Sacchetti M.,Cornea and Ocular Surface Unit | Lambiase A.,University of Rome La Sapienza
Clinical Ophthalmology | Year: 2014

Neurotrophic keratitis (NK) is a degenerative disease characterized by corneal sensitivity reduction, spontaneous epithelium breakdown, and impairment of corneal healing. Several causes of NK, including herpetic keratitis, diabetes, and ophthalmic and neurosurgical procedures, share the common mechanism of trigeminal damage. Diagnosis of NK requires accurate investigation of clinical ocular and systemic history, complete eye examination, and assessment of corneal sensitivity. All diagnostic procedures to achieve correct diagnosis and classification of NK, including additional examinations such as in vivo confocal microscopy, are reviewed. NK can be classified according to severity of corneal damage, ie, epithelial alterations (stage 1), persistent epithelial defect (stage 2), and corneal ulcer (stage 3). Management of NK should be based on clinical severity, and aimed at promoting corneal healing and preventing progression of the disease to stromal melting and perforation. Concomitant ocular diseases, such as exposure keratitis, dry eye, and limbal stem cell deficiency, negatively influence the outcome of NK and should be treated. Currently, no specific medical treatment exists, and surgical approaches, such as amniotic membrane transplantation and conjunctival flap, are effective in preserving eye integrity, without ameliorating corneal sensitivity or visual function. This review describes experimental and clinical reports showing several novel and potential therapies for NK, including growth factors and metalloprotease inhibitors, as well as three ongoing Phase II clinical trials. © 2014 Sacchetti and Lambiase. Source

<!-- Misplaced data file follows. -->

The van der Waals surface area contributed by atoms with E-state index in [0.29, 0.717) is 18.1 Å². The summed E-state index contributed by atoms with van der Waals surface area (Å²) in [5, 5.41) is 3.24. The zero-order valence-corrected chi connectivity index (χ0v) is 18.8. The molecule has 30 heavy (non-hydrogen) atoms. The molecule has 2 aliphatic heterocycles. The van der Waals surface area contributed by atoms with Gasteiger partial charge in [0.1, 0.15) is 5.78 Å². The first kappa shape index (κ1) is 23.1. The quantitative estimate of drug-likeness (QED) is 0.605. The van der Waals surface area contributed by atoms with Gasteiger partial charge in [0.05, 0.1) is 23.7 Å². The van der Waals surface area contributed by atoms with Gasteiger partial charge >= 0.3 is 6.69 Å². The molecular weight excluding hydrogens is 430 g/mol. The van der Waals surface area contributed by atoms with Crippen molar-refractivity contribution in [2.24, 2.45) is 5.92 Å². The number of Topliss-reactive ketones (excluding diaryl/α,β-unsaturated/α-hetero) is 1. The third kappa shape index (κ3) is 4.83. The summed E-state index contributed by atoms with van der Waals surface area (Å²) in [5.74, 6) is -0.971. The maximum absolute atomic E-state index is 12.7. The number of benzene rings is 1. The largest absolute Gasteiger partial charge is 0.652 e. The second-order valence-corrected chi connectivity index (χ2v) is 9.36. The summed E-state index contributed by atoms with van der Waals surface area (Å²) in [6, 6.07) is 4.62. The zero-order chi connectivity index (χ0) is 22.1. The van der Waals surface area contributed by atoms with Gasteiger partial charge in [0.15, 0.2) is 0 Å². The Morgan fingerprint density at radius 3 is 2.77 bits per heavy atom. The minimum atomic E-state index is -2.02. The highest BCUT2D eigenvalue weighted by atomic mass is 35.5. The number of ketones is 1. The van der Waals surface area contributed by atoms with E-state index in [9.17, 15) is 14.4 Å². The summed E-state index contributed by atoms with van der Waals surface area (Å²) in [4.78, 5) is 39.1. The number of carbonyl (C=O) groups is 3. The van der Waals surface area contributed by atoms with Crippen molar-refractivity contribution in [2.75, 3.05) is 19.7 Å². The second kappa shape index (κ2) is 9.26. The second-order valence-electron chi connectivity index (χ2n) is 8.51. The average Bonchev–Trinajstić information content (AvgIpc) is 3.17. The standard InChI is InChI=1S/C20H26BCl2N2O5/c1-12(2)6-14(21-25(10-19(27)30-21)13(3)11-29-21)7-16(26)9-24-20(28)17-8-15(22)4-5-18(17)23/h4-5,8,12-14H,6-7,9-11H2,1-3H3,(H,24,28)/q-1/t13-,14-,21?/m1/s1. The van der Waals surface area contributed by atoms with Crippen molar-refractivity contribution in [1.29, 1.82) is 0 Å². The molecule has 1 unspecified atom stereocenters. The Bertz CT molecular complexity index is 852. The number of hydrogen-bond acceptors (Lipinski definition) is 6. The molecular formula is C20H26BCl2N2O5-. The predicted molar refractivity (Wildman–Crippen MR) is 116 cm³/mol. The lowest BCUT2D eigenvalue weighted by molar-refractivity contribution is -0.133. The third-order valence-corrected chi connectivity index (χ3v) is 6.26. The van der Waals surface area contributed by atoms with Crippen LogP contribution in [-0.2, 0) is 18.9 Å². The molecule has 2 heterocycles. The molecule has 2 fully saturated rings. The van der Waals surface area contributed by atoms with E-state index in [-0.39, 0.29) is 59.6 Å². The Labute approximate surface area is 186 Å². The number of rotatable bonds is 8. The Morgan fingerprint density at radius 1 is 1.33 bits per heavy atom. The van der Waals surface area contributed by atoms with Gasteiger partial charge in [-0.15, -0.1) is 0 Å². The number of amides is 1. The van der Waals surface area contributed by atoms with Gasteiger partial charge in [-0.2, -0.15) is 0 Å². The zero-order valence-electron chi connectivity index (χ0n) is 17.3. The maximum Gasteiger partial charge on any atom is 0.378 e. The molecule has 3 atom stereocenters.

Sacchetti M.,Cornea and Ocular Surface Unit | Mantelli F.,GB Bietti Eye Foudation | Lambiase A.,Biomedical University of Rome | Mastropasqua A.,Biomedical University of Rome | And 2 more authors.
British Journal of Ophthalmology | Year: 2014

Aims: Topical ciclosporin A (CsA) is a therapeutic option for dry eye disease (DED) to control ocular surface inflammation and improve tear function. The aim of this study is to systematically review data from randomised clinical trials (RCTs) evaluating efficacy and safety of topical CsA treatment for DED. Methods: Articles published up to December 2012 were identified from Medline, Embase and the Cochrane Controlled Trials Register. A total of 18 RCTs that evaluated the efficacy and safety of different topical CsA formulations for the treatment of DED were selected according to the set criteria. The Jadad score was calculated to assess RCT quality. Results: The mean Jadad score of the included RCTs was 2.8±0.6. All CsA formulations proved safe for the treatment of DED. Symptoms improved in 100% (9/9) RCTs, tear function improved in 72% (13/18) RCTs and ocular surface damage was ameliorated in 53% (9/17) RCTs in patients with DED. No improvements with CsA treatment versus control were observed in DED resulting from surgical procedures, contact lens use and thyroid orbitopathy. Statistical comparison of CsA efficacy through a meta-analysis of data was not possible due to a lack of standardised criteria and comparable outcomes among studies. Conclusions: Although topical CsA appears to be a safe treatment for DED, evidence emerging from RCTs is limited, and this affects the strength of recommendations to healthcare providers and policymakers for optimal management. Standardised diagnostic criteria to assess the efficacy of topical CsA are recommended to improve the design of future RCTs in DED. Source